Submerging the listener into the immediacy of pure perception through the economy of materials and atemporality, Catalan guitarist Ferran Fages presents the 3rd piece of his trilogy for guitar and sinteones, referencing Feldman, Lucier and Szlavnics as he specifies tunings for the guitar accompanied by pure resonating sinetones used as memory vehicles or shadows.
Shipping Weight: 1.00 units
Quantity in Basket: None
Log In to use our Wish List
Label: Another Timbre
Catalog ID: at132
Squidco Product Code: 28965
Packaging: Cardboard Gatefold
Recorded at Estudios Golden Apple, in March to April, 2018.
This is a USED (previously owned) item
Ferran Fages-acoustic guitar, sinewaves
Click an artist name above to see in-stock items for that artist.
Highlight an instrument above
and click here to Search for albums with that instrument.
• Show Bio for Ferran Fages
"Ferran Fages (1974, Barcelona, Catalunya)
Ferran Fages is an improviser and composer, and an international reference in the sphere of electroacoustic improvisation. Since the end of the 1990s, he has published over fifty discographic references on national and international labels. He has undertaken tours, performed concerts and led workshops around Europe and South America as well as in Canada and Japan.
He plays guitar, resonant objects, acoustic turntable and electronics: "feedback mixing board", pick-ups and oscillators.
From 1999 until 2006 he was a member of the IBA col·lectiu d'improvisació, with whom he organised over one hundred concerts as well as the festivals Improvisa (2000-2003) and the Experimental Music Week at Metrònom (2005), among others.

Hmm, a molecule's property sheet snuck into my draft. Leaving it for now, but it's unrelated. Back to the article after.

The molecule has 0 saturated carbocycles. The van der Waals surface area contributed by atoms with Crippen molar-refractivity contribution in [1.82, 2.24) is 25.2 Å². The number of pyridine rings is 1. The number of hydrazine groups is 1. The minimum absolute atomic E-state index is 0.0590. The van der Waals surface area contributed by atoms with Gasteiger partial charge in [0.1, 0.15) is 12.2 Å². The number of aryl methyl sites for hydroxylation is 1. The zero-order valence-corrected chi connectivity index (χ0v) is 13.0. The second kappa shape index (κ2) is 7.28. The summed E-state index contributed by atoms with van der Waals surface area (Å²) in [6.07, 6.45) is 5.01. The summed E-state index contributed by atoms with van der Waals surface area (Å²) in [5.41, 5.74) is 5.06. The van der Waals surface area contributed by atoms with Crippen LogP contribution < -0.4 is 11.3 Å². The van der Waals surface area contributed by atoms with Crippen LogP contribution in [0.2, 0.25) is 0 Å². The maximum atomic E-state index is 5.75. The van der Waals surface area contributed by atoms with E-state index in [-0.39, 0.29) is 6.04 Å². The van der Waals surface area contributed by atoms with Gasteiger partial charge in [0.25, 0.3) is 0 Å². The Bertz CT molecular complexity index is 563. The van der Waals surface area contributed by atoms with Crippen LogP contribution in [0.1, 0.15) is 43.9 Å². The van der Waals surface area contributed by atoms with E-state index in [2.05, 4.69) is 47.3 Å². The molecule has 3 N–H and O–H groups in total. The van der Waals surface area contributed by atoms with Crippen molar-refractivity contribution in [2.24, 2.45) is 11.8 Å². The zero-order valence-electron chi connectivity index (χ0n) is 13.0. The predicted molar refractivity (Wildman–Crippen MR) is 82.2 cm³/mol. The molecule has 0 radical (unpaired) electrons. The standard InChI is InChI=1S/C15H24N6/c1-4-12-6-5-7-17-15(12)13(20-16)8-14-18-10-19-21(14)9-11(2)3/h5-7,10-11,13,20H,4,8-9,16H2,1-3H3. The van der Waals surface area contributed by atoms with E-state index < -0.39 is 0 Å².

Besides his projects, he has shared a stage and made collaborations with musicians such as Christine Abdelnour, Sophie Agnel, Núria Andorrà, Derek Bailey, Pascal Battus, Tom Chant, David Chiesa, Albert Cirera, Sébastien Cirotteau, Angharad Davies, Rhodri Davies, Michel Doneda, Axel Dörner, Lluïsa Espigolé, Agustí Fernández, Jean-Philippe Gross, Will Guthrie, Robin Hayward, Barbara Held, Jason Kahn, Martin Küchen,Eduard Márquez, Wade Matthews, Mattin, Manuel Mota, Ivan Palacky, Ramon Prats, Eddie Prévost, Pablo Rega, Àlex Reviriego, Ernesto Rodrigues, Alejandro Rojas-Marcos, Ivo Sans, Joan Saura, Pilar Subirà, Vasco Trilla, Birgit Ulher, Taku Unami, Nikos Velliotis, Dafne Vicente-Sandoval, Mark Wastell, Christopher Williams and Ingar Zach among others.
He has also worked with the choreographers and companies of Olga Mesa (1999), Lanónima Imperial (2003-2004), Carme Torrent (1999-2005), Ktonycia (2007), Constanza Brncic (2008-2009) and Merce Cunningham Dance Company (2009).
He has performed the following pieces of contemporary music: Guitar two, for four, by Phill Niblock (2004); Cobra, by John Zorn (2006); Meditations for Orchestra, by Pauline Oliveiros (2007); Guitar Trio, by Rysh Chatham (2007); Trio I from Trios WHITE ON WHITE, by Robert Ashley (2008); Poem 1960, by La Monte Young (2008); Diferencias familiares sobre las cuerdas, by Christopher Williams (2009); Little by Little, by Sam Sfirri (2011), and Cartridge Music, by John Cage (2012)."-Ferran Fages Website (http://www.ferranfages.net/index.php?/bio/)
Have a better biography or biography source? Please Contact Us so that we can update this biography.
^ Hide Bio for Ferran Fages
1. Un Lloc Entre Dos Records (2017) 53:48